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Sunday 23 September 2018
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Keeping hope alive

“You are the solution.”

That was the hopeful message of Roman Catholic archbishop of Port of Spain Jason Gordon as he was installed on Wednesday. It’s a timely message.

The year 2017 has been a difficult one in many respects for Trinidad and Tobago.

“The violence in our country and in our region cannot be fixed by army and police,” the Archbishop said. “We all want somebody to fix this problem... In so far as you’re willing to bring your heart to God, you become the solution.”

At the packed Cathedral of the Immaculate Conception, Port of Spain, were President Anthony Carmona, Prime Minister Dr Keith Rowley, and Anglican Bishop Clyde Berkeley. The attendance alone demonstrated the sway the church still has on our society. While church should be separate from State when it comes to policymaking and legislation, the genuine contribution of religious bodies on the well-being of our society cannot be ignored. Religion rightly has a voice in our national affairs, though it is not the only one.

Given the ills which society now faces – including crime, drug abuse and violence against women – the church has a vital role to play in improving the quality of life. Certainly, it has demonstrated its enduring ability to do so in the field of education where government-assisted schools consistently produce outstanding students, giving us the next generation of engaged and educated citizens.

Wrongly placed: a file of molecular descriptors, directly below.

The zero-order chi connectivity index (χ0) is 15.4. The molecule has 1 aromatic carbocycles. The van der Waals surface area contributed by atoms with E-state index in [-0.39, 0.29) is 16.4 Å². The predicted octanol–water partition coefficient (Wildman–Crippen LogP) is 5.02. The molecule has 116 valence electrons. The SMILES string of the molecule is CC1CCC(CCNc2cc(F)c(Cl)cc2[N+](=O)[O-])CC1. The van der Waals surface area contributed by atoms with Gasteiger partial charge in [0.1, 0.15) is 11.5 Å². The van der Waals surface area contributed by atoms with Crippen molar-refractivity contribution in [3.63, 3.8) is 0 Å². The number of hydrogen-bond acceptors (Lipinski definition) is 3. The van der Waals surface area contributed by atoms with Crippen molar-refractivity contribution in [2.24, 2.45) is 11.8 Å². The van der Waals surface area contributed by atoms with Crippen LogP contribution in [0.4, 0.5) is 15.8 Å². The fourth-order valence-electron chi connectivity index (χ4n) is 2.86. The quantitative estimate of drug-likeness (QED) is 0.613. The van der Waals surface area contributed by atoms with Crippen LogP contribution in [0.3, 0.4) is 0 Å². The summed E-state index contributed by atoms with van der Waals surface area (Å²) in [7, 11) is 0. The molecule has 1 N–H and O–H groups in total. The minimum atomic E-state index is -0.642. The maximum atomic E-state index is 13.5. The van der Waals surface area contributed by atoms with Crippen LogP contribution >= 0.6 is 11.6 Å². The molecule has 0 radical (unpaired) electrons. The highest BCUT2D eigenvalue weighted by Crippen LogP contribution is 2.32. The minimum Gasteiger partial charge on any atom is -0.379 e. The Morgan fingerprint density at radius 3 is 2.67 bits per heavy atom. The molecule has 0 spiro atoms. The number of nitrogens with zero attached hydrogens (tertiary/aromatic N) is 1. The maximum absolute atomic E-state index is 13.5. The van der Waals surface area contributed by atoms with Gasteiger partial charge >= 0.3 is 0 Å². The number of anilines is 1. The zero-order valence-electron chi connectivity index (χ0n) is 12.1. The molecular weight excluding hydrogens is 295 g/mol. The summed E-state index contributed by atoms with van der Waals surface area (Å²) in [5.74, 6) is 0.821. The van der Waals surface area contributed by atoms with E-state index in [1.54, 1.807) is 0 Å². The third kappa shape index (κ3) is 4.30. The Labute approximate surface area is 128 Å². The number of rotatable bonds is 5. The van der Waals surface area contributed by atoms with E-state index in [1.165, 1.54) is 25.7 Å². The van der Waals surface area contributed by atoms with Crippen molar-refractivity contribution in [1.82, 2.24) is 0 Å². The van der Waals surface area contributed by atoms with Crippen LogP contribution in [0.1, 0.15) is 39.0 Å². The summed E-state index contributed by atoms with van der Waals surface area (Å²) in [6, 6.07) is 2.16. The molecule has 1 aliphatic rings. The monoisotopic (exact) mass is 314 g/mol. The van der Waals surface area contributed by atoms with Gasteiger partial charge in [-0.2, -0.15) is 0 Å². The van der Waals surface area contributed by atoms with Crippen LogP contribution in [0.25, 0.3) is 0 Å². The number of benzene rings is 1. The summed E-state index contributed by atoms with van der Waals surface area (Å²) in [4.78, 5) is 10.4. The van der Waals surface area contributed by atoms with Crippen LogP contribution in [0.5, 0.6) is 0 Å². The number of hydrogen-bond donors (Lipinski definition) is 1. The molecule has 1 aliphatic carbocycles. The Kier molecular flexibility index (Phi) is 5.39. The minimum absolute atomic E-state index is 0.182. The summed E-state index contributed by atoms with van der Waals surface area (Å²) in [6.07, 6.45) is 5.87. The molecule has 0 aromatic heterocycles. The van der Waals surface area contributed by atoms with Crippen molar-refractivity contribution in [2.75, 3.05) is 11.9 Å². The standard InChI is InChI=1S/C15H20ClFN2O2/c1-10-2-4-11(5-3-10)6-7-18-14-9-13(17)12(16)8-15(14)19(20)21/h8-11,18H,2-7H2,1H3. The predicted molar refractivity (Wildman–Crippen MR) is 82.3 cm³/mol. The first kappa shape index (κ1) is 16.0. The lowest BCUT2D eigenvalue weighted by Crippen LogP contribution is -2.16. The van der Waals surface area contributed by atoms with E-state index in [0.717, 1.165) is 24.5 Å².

Gordon’s critique of modern society as being obsessed with the quest for money is also an interesting point to take note of. In an increasingly consumerist world, we have lost sight on our shared humanity as we chase false gods and poor substitutes. After the orgy of the Christmas season is done, what are we left with? What matters, gifts and commodities, or the human ties behind them? Perhaps this time of economic stagnation is an opportunity for us to re-align to the values extolled by the archbishop.

As a relatively young archbishop, Gordon, 58, is in a position to act as a bridge between the various segments of his flock.

He needs to be able to navigate the divisions that characterise TT society such as race, class, creed and education.

He will also have to lend his voice to public policymaking when required. While religion should not interfere in politics, the church is completely free to comment on it.

Which is why organisations such as the Inter-Religious Organisation of Trinidad and Tobago need to be revitalised in order to make a more meaningful contribution, befitting of the needs of our society.

These organisations present great opportunities for creative co-operation. They can help make this country a better place.


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